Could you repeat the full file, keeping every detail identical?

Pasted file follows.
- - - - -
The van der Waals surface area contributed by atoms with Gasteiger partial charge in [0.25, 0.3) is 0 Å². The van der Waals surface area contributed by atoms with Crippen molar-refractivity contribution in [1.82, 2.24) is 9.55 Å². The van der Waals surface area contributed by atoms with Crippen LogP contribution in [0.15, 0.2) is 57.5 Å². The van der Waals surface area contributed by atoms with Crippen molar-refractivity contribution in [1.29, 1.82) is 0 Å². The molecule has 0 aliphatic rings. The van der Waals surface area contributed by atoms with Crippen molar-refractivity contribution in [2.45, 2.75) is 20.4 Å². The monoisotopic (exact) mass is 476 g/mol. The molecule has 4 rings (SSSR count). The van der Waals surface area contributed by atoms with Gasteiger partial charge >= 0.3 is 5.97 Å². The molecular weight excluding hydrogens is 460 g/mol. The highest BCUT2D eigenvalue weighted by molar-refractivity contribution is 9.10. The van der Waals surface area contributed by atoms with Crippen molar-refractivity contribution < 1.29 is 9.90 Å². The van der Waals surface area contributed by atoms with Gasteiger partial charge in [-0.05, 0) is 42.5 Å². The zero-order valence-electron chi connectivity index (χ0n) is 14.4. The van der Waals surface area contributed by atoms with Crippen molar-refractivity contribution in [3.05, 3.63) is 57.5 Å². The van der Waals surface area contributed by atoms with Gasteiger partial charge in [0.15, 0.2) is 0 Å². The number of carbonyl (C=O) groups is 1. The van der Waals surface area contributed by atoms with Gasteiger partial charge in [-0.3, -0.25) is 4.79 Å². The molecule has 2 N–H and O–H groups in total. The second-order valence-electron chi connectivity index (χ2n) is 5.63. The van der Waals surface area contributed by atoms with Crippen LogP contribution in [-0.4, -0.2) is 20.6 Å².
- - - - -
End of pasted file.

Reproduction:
The van der Waals surface area contributed by atoms with Gasteiger partial charge in [0.25, 0.3) is 0 Å². The van der Waals surface area contributed by atoms with Crippen molar-refractivity contribution in [1.82, 2.24) is 9.55 Å². The van der Waals surface area contributed by atoms with Crippen LogP contribution in [0.15, 0.2) is 57.5 Å². The van der Waals surface area contributed by atoms with Crippen molar-refractivity contribution in [1.29, 1.82) is 0 Å². The molecule has 0 aliphatic rings. The van der Waals surface area contributed by atoms with Crippen molar-refractivity contribution in [2.45, 2.75) is 20.4 Å². The monoisotopic (exact) mass is 476 g/mol. The molecule has 4 rings (SSSR count). The van der Waals surface area contributed by atoms with Gasteiger partial charge >= 0.3 is 5.97 Å². The molecular weight excluding hydrogens is 460 g/mol. The highest BCUT2D eigenvalue weighted by molar-refractivity contribution is 9.10. The van der Waals surface area contributed by atoms with Crippen molar-refractivity contribution < 1.29 is 9.90 Å². The van der Waals surface area contributed by atoms with Gasteiger partial charge in [-0.05, 0) is 42.5 Å². The zero-order valence-electron chi connectivity index (χ0n) is 14.4. The van der Waals surface area contributed by atoms with Crippen molar-refractivity contribution in [3.05, 3.63) is 57.5 Å². The van der Waals surface area contributed by atoms with Gasteiger partial charge in [0.15, 0.2) is 0 Å². The number of carbonyl (C=O) groups is 1. The van der Waals surface area contributed by atoms with Gasteiger partial charge in [-0.3, -0.25) is 4.79 Å². The molecule has 2 N–H and O–H groups in total. The second-order valence-electron chi connectivity index (χ2n) is 5.63. The van der Waals surface area contributed by atoms with Crippen LogP contribution in [-0.4, -0.2) is 20.6 Å².